Unlabelled: Research suggests that the addition of dexmedetomidine to local anesthetics can prolong peripheral nerve blocks; however, it is not known whether dexmedetomidine can reduce the quantity of local anesthetic needed. We hypothesized that adding dexmedetomidine as an adjuvant to an obturator nerve block could reduce the median effective concentration of lidocaine. In this double-blinded randomized trial, 60 patients scheduled for elective transurethral resection of bladder tumors on the lateral wall were randomly divided into two groups: the control group (C group, n = 30) and the dexmedetomidine group (D group, n = 30). Two main branches of the obturator nerve (i.e., anterior and posterior) were identified using neural stimulation at the inguinal level, with only lidocaine used for the C group and 1 μg/kg dexmedetomidine combined with lidocaine used for the D group. The median effective concentration was determined by an up-and-down sequential trial. The ratio of two consecutive concentrations was 1.2. The median effective concentration (95% confidence interval) of lidocaine was 0.57% (0.54%-0.62%) in the C group and 0.29% (0.28%-0.38%) in the D group. The median effective concentration of lidocaine was significantly lower in the D group than in the C group (p < 0.05). These results indicate that dexmedetomidine (1 μg/kg) in combination with lidocaine for obturator nerve block decreases the median effective concentration of lidocaine.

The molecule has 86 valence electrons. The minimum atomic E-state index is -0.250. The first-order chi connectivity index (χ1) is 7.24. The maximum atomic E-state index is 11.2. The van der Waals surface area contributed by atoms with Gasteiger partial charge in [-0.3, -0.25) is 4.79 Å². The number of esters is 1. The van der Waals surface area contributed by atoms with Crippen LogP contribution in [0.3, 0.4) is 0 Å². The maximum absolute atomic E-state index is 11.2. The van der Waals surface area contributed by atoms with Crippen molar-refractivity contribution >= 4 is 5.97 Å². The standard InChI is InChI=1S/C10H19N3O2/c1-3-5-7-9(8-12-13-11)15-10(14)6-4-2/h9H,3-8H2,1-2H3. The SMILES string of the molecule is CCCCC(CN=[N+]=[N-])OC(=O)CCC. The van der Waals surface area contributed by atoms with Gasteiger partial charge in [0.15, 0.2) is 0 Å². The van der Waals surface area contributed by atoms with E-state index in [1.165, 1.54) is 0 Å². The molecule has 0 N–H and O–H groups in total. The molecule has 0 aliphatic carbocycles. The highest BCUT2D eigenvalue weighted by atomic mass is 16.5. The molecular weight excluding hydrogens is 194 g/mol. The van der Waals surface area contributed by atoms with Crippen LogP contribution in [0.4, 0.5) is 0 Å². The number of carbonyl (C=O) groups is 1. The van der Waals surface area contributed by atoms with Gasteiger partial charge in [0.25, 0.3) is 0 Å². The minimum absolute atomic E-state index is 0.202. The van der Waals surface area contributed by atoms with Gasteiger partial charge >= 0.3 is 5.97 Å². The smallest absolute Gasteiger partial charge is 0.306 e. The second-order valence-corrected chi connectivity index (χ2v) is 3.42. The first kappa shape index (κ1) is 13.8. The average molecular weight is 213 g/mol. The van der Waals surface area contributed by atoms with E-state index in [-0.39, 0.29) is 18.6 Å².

Trial registration: ClinicalTrials.gov NCT02066727.

No MeSH data available.